Students Converge On Annapolis for Nonpublic School Advocacy Day

Gov. Larry Hogan addresses the record number of students who gathered in Annapolis last week to lobby on behalf of BOOST. (Photo by Daniel Nozick)

Nearly 1,400 private school students descended on Annapolis on March 1 — ahead of state budget proceedings — to advocate for scholarship money for low-income students.

The record-setting number of students turned out for Nonpublic School Advocacy Day, which was hosted by the Maryland Council for American Private Education (CAPE) and addressed by Gov. Larry Hogan and Senate president Mike Miller, among other legislators.

The day was planned just weeks before the budget for the upcoming fiscal year will be proposed and voted on. Nonpublic schools will be paying particular attention to Broadening Options and Opportunities for Students Today (BOOST) funding that provides scholarships for low-income students to attend nonpublic schools in areas with under-performing public schools, which Gov. Hogan signed into legislation after a unanimous vote in 2016.

Students from Bais Yaakov, Bnos Yisroel and Mesivta N’eimus HaTorah of Baltimore and Rockville’s Melvin J. Berman Hebrew Academy were in attendance at the event, where they lobbied legislators to continue their support for the BOOST program. Hogan has proposed an increase to its funding from $5 million to $10 million by 2020. If his proposal passes, the next budget will see $7 million put toward BOOST.

“It’s so important that you get a chance to participate in the electoral process by coming here to meet your legislators and to let them know how important this legislation is for you and how much this legislation helps kids across the state,” Hogan said to the students. “Last year, every single member of both parties voted for this program. We want them to commit to keeping their word again this year. This is a tremendous program that has helped so many kids who otherwise might not have the chance for a great education, and we want to add more money to help more kids. Twist some arms on some legislators, and tell them how important this is.”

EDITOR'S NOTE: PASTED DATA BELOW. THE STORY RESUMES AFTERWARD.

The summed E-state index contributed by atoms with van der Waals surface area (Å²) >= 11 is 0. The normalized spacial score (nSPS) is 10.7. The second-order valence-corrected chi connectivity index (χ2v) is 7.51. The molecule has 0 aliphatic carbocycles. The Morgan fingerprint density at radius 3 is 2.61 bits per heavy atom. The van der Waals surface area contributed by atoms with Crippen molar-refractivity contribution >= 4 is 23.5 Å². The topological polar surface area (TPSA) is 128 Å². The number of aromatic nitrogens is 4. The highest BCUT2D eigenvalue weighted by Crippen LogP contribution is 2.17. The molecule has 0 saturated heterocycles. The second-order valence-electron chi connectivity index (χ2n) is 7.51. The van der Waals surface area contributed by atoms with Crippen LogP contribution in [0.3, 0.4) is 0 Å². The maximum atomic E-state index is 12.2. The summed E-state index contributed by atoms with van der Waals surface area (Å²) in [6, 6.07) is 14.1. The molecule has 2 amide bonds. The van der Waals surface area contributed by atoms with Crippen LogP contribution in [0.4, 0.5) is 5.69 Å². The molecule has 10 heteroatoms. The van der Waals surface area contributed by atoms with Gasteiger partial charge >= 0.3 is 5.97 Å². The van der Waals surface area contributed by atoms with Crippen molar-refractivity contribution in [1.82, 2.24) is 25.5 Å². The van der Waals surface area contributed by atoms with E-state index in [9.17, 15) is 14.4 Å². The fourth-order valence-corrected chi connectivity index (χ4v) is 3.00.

The event was also an opportunity for students to learn firsthand about lobbying.

“Even though you can’t vote, you can still do things that affect change in Maryland,” said Sarah Mersky of the Baltimore Jewish Council. “Writing letters to your representatives will help ensure that that this money stays in that budget and that more and more kids can have scholarships to go to the schools of their choice.”

Rabbi Ariel Sadwin, president of Maryland CAPE, attributed the size and success of the rally to the impact that BOOST had on students last year.

Gov. Hogan poses with students at the rally (Photo by Daniel Nozick)

“There is much bigger enthusiasm because the funding is at a point that it has never been before,” he said.

More than 5,000 students applied for the program last year, and 2,447 from 171 schools were awarded scholarship money. In the Baltimore Jewish community, more than 700 students from Bnos Yisroel, Chabad of Park Heights, Mesivta Ne’imus HaTorah, Ohr Chadash Academy, Bais Yaakov, Bais HaMedrash and Mesivta, the Israel Henry Beren High School, the Talmudical Academy and the Torah Institute were awarded scholarships that totaled more than $1 million.

Sadwin sees the increased BOOST budget as necessary and believes that nonpublic schools are deserving of more money from the government.

“We are saving the State of Maryland a lot of money,” he said. “It has spent several billion on public schools. We are privately educated, paying mostly by ourselves and our communities. We are just asking for a little help.”

In terms of its role in lobbying, Maryland CAPE’s ability to impact nonpublic schools has increased in recent years, Sadwin said, which he attributes to all CAPE chapters joining to become one coalition representing all of the nonpublic, faith-based and independent schools.

The crowd on March 1 certainly grabbed the attention of legislators, both with the size of the rally and the chant of “Boost Our Education!”

Del. Sandy Rosenberg (D-District 41) observed in his speech, “We are standing, in terms of education, on hallowed ground, because Thurgood Marshall couldn’t go to law school in this state [because of the Maryland Law School’s segregation policy], but he sued to make sure that children across the country and in this state could go to the school that best fits their needs. And that is what the BOOST program is about, so I am glad to support it.”

Del. Dana Stein (D-District 11) remarked that the crowd for the rally was the largest that he had seen in Annapolis this year and voiced his support for the program, as did his District 11 colleagues.

“It is really important for me and my colleagues and for everyone in Annapolis to hear from you,” Del. Shelly Hettleman told the crowd. “For them to see your faces and know that this program is really important to you … we think a high-quality education is important for everyone. My colleagues and I, and many others, stand with you.”

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